Recent Examples of actuary from the Web
Ironically, policy maturity dates were born as a way to help consumers get a reasonable value out of a policy after years of ownership but before a death, said Paul Graham, a senior actuary with the American Council of Life Insurers.
Actuary Spending long hours crunching numbers and assessing risks and benefits in almost perfect solitude is the life of the actuary.
Strategic Chrissy, an actuary from New Jersey, finished second.
Bruce Schobel is a retired actuary with over 2,400 lifetime nights at Marriott.
Medical providers, actuaries and insurers fear that without the penalties, fewer people will sign up for coverage than do already, causing problems with the individual marketplace.
The combined shortfall in the police and fire funds stood at $77 million as of the beginning of this year, according to the most recent valuations by an independent actuary.
More than 250 years later, however, the science of predicting mortality has remained stagnant, left to insurance actuaries using antiquated statistical techniques based on limited data.
But actuaries and industry officials said the shift could create problems for insurers that offer plans under the Affordable Care Act, both to individuals and small businesses.
These example sentences are selected automatically from various online news sources to reflect current usage of the word 'actuary.' Views expressed in the examples do not represent the opinion of Merriam-Webster or its editors. Send us feedback.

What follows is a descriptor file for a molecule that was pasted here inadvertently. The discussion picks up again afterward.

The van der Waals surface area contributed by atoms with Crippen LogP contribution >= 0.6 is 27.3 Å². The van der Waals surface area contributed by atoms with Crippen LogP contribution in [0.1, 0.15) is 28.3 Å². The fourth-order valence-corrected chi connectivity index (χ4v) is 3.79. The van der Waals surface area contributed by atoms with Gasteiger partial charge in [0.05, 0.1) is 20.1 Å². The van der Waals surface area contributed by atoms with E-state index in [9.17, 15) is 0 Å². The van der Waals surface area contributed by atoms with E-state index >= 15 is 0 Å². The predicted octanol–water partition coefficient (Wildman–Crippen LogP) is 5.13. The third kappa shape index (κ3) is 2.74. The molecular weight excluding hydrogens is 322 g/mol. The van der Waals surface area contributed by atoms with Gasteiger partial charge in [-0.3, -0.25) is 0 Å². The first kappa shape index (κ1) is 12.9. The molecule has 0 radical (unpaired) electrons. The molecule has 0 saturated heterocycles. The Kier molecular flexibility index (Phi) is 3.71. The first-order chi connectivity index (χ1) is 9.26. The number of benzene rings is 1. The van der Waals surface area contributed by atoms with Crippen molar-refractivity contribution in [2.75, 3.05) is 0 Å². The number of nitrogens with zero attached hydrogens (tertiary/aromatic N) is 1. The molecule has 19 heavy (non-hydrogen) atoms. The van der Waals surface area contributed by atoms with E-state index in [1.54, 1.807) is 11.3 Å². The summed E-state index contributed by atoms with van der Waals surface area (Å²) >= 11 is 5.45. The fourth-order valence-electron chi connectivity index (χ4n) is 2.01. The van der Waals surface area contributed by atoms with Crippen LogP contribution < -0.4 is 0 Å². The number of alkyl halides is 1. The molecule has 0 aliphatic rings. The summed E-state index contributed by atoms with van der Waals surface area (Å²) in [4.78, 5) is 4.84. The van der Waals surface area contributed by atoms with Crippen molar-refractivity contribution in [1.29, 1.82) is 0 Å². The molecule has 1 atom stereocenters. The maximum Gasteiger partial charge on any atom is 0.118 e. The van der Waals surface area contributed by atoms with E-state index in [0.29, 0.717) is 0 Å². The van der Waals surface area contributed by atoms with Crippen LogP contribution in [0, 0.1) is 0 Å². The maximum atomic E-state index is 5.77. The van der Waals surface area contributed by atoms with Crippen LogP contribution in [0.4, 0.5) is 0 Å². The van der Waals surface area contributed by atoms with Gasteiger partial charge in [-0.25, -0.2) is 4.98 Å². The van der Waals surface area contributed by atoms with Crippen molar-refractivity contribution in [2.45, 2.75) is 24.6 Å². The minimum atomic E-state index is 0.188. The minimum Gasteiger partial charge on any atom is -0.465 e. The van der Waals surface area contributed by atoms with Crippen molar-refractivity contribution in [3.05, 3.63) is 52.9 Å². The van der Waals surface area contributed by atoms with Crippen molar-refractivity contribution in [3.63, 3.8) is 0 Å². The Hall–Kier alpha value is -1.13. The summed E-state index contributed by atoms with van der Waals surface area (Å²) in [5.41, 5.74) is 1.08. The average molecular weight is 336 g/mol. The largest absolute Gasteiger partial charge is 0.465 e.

Origin and Etymology of actuary
Financial Definition of ACTUARY
What It Is
An actuary is a person who evaluates the likelihood of certain events and creates plans to deal with those events.
How It Works
Actuaries must understand business, have good analytical skills, and be aware of how human behavior affects risk. In the insurance business, for example, actuaries use an issuer's costs to calculate premiums for policyholders. They also make estimates of damage after big events, such as hurricanes or earthquakes. Additionally, they may use medical records, geological information, or other data to predict things such as how long a customer will live or where the next big earthquake will occur. Comfort with statistics is key.
Actuarial work typically requires a bachelor's degree, and actuaries must also pass a series of exams to earn a professional designation through the Casualty Actuarial Society or the Society of Actuaries. It can take six to 10 years to pass all the tests. In 2010, the median pay for actuaries was $87,650 per year.
Why It Matters
Because actuaries manage risk, many work in the insurance industry, but many also work in private industry, as consultants, at accounting firms, in banks and in other organizations.
ACTUARY Defined for English Language Learners
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